Still a rookie, QB Andrew Luck a big part of Colts' success

The Indianapolis Colts' reversal from a 2-14 record in 2011 to an 11-5 mark this season could largely be traced to Andrew Luck, who established several NFL rookie records this season. But to his teammates, Luck is still a 23-year-old first-year player who isn't too old to understand his role on a team filled with veterans.

"I think there are times when, yeah, you don't feel like a rookie, I guess," Luck said. "But there are still times when you feel like a rookie when you carry Dwight Freeney's jersey in after practice. That hasn't stopped, things like that. So I don't think it will ever stop until after the last game, whichever one that will be."


That last game could come Sunday when Indianapolis (11-5) visits M&T Bank Stadium to face the Ravens (10-6) in an AFC wild-card playoff contest.

But if there's one reason for the Colts to be optimistic, it's Luck, the top overall pick in the 2012 NFL draft.

This season, Luck set a new rookie record for passing yards (4,374), game-winning drives in the fourth quarter or overtime (seven) and most wins by a No. 1 overall pick (11).

Yet for all of his accomplishments, Luck said he still doesn't think of the offense as his.

"I don't know if I necessarily guided the team to the playoffs," he said. "I think of this offense as Reggie Wayne's offense. He's our leader, but it's been a lot of fun."

That kind of humility is what has ingratiated Luck to his teammates and coach, Chuck Pagano. Pagano — the former Ravens defensive coordinator who will return to Baltimore for the first time since leaving in January to succeed Jim Caldwell, who is now the Ravens offensive coordinator — said he has been impressed with Luck's ability to refrain from dwelling on past mistakes.

"He's such a mature kid and understands this game," Pagano said. "He prepares so well, and his focus is unbelievable. We know all the intangibles. We know the physical talent is there. He's extremely intelligent. He's gotten better, and he's his own worst critic. The great thing about Andrew is, he is unflappable. He's able to come off after a mistake was made — a turnover or something — he's able to look at things and see what happened, what was the breakdown and put it behind him and move on."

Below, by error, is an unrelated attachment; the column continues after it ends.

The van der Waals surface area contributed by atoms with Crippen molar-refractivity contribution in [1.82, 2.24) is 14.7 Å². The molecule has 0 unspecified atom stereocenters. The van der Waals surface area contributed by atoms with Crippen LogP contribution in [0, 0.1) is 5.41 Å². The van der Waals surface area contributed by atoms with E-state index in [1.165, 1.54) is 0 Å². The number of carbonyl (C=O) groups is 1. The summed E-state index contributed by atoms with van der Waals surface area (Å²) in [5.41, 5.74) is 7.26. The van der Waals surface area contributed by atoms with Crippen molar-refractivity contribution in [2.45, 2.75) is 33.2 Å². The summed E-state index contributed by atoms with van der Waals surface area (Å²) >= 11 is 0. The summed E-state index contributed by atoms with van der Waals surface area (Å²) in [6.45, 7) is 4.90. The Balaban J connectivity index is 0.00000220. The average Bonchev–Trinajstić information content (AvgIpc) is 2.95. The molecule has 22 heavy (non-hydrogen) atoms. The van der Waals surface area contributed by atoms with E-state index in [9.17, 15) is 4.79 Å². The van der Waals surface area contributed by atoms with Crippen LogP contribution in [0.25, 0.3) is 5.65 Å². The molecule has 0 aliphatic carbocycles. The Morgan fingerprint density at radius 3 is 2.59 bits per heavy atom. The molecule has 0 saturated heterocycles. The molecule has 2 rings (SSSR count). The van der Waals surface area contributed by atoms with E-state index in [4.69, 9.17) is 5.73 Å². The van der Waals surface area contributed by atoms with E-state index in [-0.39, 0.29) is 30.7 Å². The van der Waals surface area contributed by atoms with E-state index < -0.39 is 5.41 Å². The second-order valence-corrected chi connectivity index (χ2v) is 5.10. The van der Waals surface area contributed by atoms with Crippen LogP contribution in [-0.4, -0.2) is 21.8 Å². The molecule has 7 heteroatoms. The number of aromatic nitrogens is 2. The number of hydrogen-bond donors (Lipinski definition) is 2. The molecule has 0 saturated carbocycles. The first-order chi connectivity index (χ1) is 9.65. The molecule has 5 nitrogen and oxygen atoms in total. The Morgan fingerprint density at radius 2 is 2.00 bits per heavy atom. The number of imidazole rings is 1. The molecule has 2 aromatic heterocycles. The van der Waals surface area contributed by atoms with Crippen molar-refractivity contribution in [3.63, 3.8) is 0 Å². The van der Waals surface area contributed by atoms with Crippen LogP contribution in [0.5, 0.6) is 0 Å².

Luck's calmness under fire grabbed the attention of several Ravens players.

"The thing about Luck is, that dude's not normal," Ravens strong safety Bernard Pollard said. "I think just the type of player that he is, the guy stays calm all game long. Even if he throws interceptions or fumbles the ball, the guy steps into the pocket, he makes throws."

Ravens cornerback Cary Williams agreed — with a caveat.

"He doesn't seem to get rattled a lot at times, but at the end of the day, he's still a rookie," Williams said. "We feel very confident in the game plan, very confident in each guy in this locker room that we can go out there and handle our business."

The hope among the Ravens is that they can generate pressure on Luck and possibly rattle him in his first postseason appearance. But defensive tackle Haloti Ngata said he's not sure Luck will wilt under the defense's pass rush and begin making many mistakes.

"I don't know," Ngata said. "They have Chuck out there, who knows us well, and some players that have played here have probably talked to him a little bit. But we'll see what we can do."

Luck has performed well despite playing in the shadow of Peyton Manning, the former Indianapolis quarterback who is the franchise's all-time leader in passing touchdowns and yards and guided the organization to a win in Super Bowl XLI. But Luck said he doesn't feel the yoke of Manning's success on his shoulders.


"I guess there is a lot of pressure on any professional athlete's shoulders, and I think most of it comes from themselves," he said. "I think I try to set a fairly high standard for myself. Teammates set a standard for you as well, your family and your coaches. So, try to live up to those standards and not worry too much about the outside factors."